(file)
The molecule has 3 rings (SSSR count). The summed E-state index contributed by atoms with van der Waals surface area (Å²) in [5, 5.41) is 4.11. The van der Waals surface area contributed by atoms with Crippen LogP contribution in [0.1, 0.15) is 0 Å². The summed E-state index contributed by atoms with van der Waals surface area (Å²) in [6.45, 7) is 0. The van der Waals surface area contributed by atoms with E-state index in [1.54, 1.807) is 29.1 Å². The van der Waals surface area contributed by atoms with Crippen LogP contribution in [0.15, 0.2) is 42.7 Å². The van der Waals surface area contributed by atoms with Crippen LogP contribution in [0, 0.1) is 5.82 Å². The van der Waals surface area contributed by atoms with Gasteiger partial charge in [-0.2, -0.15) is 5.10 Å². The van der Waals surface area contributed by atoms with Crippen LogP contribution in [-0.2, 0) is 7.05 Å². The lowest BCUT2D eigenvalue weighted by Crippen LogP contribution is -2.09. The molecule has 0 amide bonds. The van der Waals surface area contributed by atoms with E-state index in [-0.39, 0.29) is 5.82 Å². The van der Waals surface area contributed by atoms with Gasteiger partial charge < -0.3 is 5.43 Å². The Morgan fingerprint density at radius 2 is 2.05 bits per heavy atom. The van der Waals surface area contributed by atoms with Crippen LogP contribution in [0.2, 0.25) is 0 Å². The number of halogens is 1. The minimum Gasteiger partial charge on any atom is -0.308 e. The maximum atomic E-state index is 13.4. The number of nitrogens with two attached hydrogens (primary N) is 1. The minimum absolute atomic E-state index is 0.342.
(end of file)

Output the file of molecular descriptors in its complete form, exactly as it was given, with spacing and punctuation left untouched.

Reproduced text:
The molecule has 3 rings (SSSR count). The summed E-state index contributed by atoms with van der Waals surface area (Å²) in [5, 5.41) is 4.11. The van der Waals surface area contributed by atoms with Crippen LogP contribution in [0.1, 0.15) is 0 Å². The summed E-state index contributed by atoms with van der Waals surface area (Å²) in [6.45, 7) is 0. The van der Waals surface area contributed by atoms with E-state index in [1.54, 1.807) is 29.1 Å². The van der Waals surface area contributed by atoms with Crippen LogP contribution in [0.15, 0.2) is 42.7 Å². The van der Waals surface area contributed by atoms with Crippen LogP contribution in [0, 0.1) is 5.82 Å². The van der Waals surface area contributed by atoms with Gasteiger partial charge in [-0.2, -0.15) is 5.10 Å². The van der Waals surface area contributed by atoms with Crippen LogP contribution in [-0.2, 0) is 7.05 Å². The lowest BCUT2D eigenvalue weighted by Crippen LogP contribution is -2.09. The molecule has 0 amide bonds. The van der Waals surface area contributed by atoms with E-state index in [-0.39, 0.29) is 5.82 Å². The van der Waals surface area contributed by atoms with Gasteiger partial charge < -0.3 is 5.43 Å². The Morgan fingerprint density at radius 2 is 2.05 bits per heavy atom. The van der Waals surface area contributed by atoms with Crippen LogP contribution in [0.2, 0.25) is 0 Å². The number of halogens is 1. The minimum Gasteiger partial charge on any atom is -0.308 e. The maximum atomic E-state index is 13.4. The number of nitrogens with two attached hydrogens (primary N) is 1. The minimum absolute atomic E-state index is 0.342.